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He loves the '80s

About a week or two ago, I stumbled upon John from the U.K.'s blog, The Pursuit of 80's(ness). I don't know what took me so long. I knew he wrote for A Pack a Day. I just never put it all together.

I never realized he was such a fan of 1980 Topps cards. I found that interesting, because as a kid in 1980 I tried to collect an entire set for the first time. Before then, I was just happy with acquiring some cards. But by 1980, I had matured enough to know what GREED was. And I wanted it all, everything Topps had to offer.

I came close to getting it all, about 14 cards short. And I didn't pick up those 14 cards until a couple of years ago. But how satisfying it was to complete that set.

I thought of all of this when I was looking at The Pursuit of 80's(ness). Then, like magic, a package arrived for me on Friday. It was from John! Without one word of warning, I had received more Dodgers cards!

Included in the tidy stack were a few 1980 Dodgers, like Johnny Oates above. I certainly don't mind doubles of Dodgers, so I enjoyed every card, even the twin Von Joshua cards (one of the few guys who played for the Dodgers, went to the Giants, and then returned to the Dodgers).

Here's a look at some of the cards I didn't have:

John Shelby, 1988 Score. I'm officially addicted to '88 Score. All of you bloggers out there have turned me into a clawing, conniving, live-on-the-street, sell-your-body-for-'88 Score addict. With the Shelby addition, I'm down to needing (make that craving) six '88 Score Dodgers (#357, #364, #417, #612, #637, #641).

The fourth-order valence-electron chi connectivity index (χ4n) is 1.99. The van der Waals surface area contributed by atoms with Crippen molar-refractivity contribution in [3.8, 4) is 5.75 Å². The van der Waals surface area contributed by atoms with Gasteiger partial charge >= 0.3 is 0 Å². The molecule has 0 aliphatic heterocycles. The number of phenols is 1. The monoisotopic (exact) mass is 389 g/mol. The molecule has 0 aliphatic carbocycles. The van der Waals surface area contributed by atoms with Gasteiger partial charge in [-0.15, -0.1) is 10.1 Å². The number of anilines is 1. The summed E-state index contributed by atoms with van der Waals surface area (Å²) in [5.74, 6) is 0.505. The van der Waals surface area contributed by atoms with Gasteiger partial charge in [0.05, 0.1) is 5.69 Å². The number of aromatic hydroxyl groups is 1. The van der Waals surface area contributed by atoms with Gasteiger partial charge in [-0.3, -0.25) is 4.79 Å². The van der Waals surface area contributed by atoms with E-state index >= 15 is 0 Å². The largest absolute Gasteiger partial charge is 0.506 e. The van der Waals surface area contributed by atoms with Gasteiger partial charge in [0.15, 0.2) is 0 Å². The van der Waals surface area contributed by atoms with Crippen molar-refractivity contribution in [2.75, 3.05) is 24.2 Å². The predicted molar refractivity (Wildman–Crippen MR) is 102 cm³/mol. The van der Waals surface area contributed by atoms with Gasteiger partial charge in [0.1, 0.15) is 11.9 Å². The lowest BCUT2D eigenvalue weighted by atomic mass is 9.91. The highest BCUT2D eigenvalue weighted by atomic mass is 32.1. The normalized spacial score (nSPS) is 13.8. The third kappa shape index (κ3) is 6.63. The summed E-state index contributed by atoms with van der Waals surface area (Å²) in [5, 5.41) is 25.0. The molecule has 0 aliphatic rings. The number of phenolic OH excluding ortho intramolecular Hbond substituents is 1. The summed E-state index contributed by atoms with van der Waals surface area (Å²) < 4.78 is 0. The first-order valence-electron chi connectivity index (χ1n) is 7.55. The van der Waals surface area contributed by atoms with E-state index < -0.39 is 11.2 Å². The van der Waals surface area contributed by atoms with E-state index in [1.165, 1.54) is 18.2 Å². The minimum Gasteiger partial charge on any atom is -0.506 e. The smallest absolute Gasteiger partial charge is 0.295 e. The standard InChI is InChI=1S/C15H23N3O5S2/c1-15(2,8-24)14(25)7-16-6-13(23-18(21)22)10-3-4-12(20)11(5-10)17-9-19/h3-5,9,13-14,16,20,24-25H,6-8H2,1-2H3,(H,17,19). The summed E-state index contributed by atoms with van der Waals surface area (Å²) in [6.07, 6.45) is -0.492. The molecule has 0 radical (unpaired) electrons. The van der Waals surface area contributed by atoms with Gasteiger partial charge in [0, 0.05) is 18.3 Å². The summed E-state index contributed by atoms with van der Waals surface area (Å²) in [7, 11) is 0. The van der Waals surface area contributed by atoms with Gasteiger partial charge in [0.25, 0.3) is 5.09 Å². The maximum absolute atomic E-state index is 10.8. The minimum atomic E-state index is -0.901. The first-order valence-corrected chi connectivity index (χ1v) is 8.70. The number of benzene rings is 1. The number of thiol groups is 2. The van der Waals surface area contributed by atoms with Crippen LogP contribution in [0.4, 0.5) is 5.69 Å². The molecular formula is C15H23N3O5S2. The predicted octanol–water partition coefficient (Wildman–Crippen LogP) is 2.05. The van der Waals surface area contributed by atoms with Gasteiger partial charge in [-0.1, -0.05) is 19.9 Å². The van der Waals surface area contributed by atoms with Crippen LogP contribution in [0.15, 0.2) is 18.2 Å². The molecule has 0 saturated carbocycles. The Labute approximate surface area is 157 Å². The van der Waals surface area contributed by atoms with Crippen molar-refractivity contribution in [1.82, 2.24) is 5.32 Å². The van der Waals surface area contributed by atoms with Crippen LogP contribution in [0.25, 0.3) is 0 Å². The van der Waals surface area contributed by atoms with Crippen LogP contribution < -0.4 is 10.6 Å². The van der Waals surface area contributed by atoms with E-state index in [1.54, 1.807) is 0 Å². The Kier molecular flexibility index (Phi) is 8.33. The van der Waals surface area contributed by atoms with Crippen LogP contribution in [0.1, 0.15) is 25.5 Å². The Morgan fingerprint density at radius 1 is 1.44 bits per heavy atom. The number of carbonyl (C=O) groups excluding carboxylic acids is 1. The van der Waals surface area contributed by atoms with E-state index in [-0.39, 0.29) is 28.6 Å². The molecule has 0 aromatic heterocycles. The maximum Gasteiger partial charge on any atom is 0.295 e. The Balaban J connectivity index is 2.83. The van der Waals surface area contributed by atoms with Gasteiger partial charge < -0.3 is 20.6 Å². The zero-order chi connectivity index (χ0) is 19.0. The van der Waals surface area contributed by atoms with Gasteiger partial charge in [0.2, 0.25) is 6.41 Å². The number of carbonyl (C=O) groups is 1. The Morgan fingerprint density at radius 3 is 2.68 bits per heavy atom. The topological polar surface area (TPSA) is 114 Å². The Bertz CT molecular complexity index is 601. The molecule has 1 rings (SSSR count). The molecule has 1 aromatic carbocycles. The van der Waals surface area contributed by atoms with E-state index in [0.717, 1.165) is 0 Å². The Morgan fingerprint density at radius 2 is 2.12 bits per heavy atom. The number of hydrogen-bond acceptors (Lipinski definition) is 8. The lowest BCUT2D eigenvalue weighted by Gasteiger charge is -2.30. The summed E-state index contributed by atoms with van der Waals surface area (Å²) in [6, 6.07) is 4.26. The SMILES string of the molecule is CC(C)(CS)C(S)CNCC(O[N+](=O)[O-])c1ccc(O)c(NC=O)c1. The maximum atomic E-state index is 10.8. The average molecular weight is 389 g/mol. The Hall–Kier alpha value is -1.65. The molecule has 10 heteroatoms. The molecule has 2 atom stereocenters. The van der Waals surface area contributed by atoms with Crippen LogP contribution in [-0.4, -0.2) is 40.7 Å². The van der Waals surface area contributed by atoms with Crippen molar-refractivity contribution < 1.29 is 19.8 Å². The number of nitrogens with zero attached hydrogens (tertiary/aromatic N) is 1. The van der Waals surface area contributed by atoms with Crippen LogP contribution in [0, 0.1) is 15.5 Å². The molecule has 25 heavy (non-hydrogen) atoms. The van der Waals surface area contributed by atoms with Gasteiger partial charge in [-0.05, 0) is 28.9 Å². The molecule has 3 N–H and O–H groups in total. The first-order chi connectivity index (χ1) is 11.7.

Delwyn Young, 2007 Upper Deck Artifact. These cards always make me think the card is miscut because the framed photo is slapped on there tilted.

Andruw Jones, UD Piece of History, Franchise History. What a mocking piece of 2 1/2-by-3 1/2 cardboard this turned out to be. A card celebrating Los Angeles Dodgers franchise history, featuring a photo of a guy who wants nothing to do with the team. And then on the back, the write-up gushes over L.A.'s history of excellence, specifically singling out Kirk Gibson's World Series home run in 1988. And the connection between Gibson's HR and Fatty is???

1989 Fleer, show them how it's done:

Much better. Photo of Gibson on the front, stats of Gibson on the back. A very successful 1988 reflected in the last line of his stats. Very simple. Thank you, Gibby and '89 Fleer.

Mike Scioscia, 1993 O-Pee-Chee. A Canadian card sent from an Englishman to an American. I love the Internets.

Odalis Perez, 2005 Topps Heritage. I don't know why I didn't pick up on Heritage until 2006. I really like the 1956 Topps set a lot. I've collected about one-third of it. But this is my first Heritage card modeled after that set.

Lastly, Paul LoDuca, 2004 Topps Cracker Jack. Somewhere in my childhood I saw a photograph of the 1915 Cracker Jack set and thought it was the greatest old-time set ever. I still think that. Like I said, I like bright colors. I'm shallow like that. (It's interesting that it says "Los Angeles - Nationals" on the bottom, since Lo Duca ended up with the Nationals, even though, obviously, that's not what the card meant).

John, your Red Sox are about to be mailed out. Thanks again for the trade. Many more cross-Atlantic deals to come, I hope. I'll have to find some 1980 cards for you, too.

Comments

steveisjewish said…
What time around did you leave Binghamton? I gotta say I like here, but since my job may be in jeopardy, who knows if I will be sticking around. where abouts in town did you live?
night owl said…
Hey, Steve,

I grew up in Binghamton and Endicott. I left the area to go to school in the mid-80s. But I still have family there, so I go back fairly frequently. The area's close enough to key places, yet far enough away, if you know what I mean ...

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